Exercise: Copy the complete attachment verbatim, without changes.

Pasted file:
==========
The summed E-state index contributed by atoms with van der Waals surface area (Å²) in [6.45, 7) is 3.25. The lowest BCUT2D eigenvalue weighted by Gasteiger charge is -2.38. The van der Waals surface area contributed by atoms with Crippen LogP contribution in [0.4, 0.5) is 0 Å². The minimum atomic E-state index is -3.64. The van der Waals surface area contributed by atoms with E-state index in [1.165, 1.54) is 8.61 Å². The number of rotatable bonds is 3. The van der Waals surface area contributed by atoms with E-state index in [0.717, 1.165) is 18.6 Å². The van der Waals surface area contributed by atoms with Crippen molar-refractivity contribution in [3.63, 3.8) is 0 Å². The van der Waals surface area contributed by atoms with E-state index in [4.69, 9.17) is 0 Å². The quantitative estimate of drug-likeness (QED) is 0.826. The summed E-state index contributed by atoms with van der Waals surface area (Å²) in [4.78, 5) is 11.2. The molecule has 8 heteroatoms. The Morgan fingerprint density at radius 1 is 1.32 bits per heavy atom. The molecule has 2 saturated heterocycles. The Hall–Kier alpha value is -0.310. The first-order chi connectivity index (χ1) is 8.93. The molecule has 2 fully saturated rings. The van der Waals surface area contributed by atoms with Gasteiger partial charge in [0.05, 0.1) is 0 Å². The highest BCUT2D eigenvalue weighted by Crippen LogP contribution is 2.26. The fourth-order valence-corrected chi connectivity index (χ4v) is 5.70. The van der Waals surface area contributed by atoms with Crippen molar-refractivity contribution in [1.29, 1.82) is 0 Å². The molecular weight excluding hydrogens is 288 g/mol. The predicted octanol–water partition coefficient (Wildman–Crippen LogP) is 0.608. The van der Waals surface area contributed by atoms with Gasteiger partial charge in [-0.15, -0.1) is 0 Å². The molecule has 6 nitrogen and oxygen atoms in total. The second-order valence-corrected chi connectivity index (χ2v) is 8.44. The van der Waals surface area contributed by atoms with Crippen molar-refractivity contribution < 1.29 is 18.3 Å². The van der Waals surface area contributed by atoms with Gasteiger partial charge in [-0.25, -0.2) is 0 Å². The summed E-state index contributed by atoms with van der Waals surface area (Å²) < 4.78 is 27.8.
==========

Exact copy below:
The summed E-state index contributed by atoms with van der Waals surface area (Å²) in [6.45, 7) is 3.25. The lowest BCUT2D eigenvalue weighted by Gasteiger charge is -2.38. The van der Waals surface area contributed by atoms with Crippen LogP contribution in [0.4, 0.5) is 0 Å². The minimum atomic E-state index is -3.64. The van der Waals surface area contributed by atoms with E-state index in [1.165, 1.54) is 8.61 Å². The number of rotatable bonds is 3. The van der Waals surface area contributed by atoms with E-state index in [0.717, 1.165) is 18.6 Å². The van der Waals surface area contributed by atoms with Crippen molar-refractivity contribution in [3.63, 3.8) is 0 Å². The van der Waals surface area contributed by atoms with E-state index in [4.69, 9.17) is 0 Å². The quantitative estimate of drug-likeness (QED) is 0.826. The summed E-state index contributed by atoms with van der Waals surface area (Å²) in [4.78, 5) is 11.2. The molecule has 8 heteroatoms. The Morgan fingerprint density at radius 1 is 1.32 bits per heavy atom. The molecule has 2 saturated heterocycles. The Hall–Kier alpha value is -0.310. The first-order chi connectivity index (χ1) is 8.93. The molecule has 2 fully saturated rings. The van der Waals surface area contributed by atoms with Gasteiger partial charge in [0.05, 0.1) is 0 Å². The highest BCUT2D eigenvalue weighted by Crippen LogP contribution is 2.26. The fourth-order valence-corrected chi connectivity index (χ4v) is 5.70. The van der Waals surface area contributed by atoms with Crippen molar-refractivity contribution in [1.29, 1.82) is 0 Å². The molecular weight excluding hydrogens is 288 g/mol. The predicted octanol–water partition coefficient (Wildman–Crippen LogP) is 0.608. The van der Waals surface area contributed by atoms with Gasteiger partial charge in [-0.15, -0.1) is 0 Å². The molecule has 6 nitrogen and oxygen atoms in total. The second-order valence-corrected chi connectivity index (χ2v) is 8.44. The van der Waals surface area contributed by atoms with Crippen molar-refractivity contribution < 1.29 is 18.3 Å². The van der Waals surface area contributed by atoms with Gasteiger partial charge in [-0.25, -0.2) is 0 Å². The summed E-state index contributed by atoms with van der Waals surface area (Å²) < 4.78 is 27.8.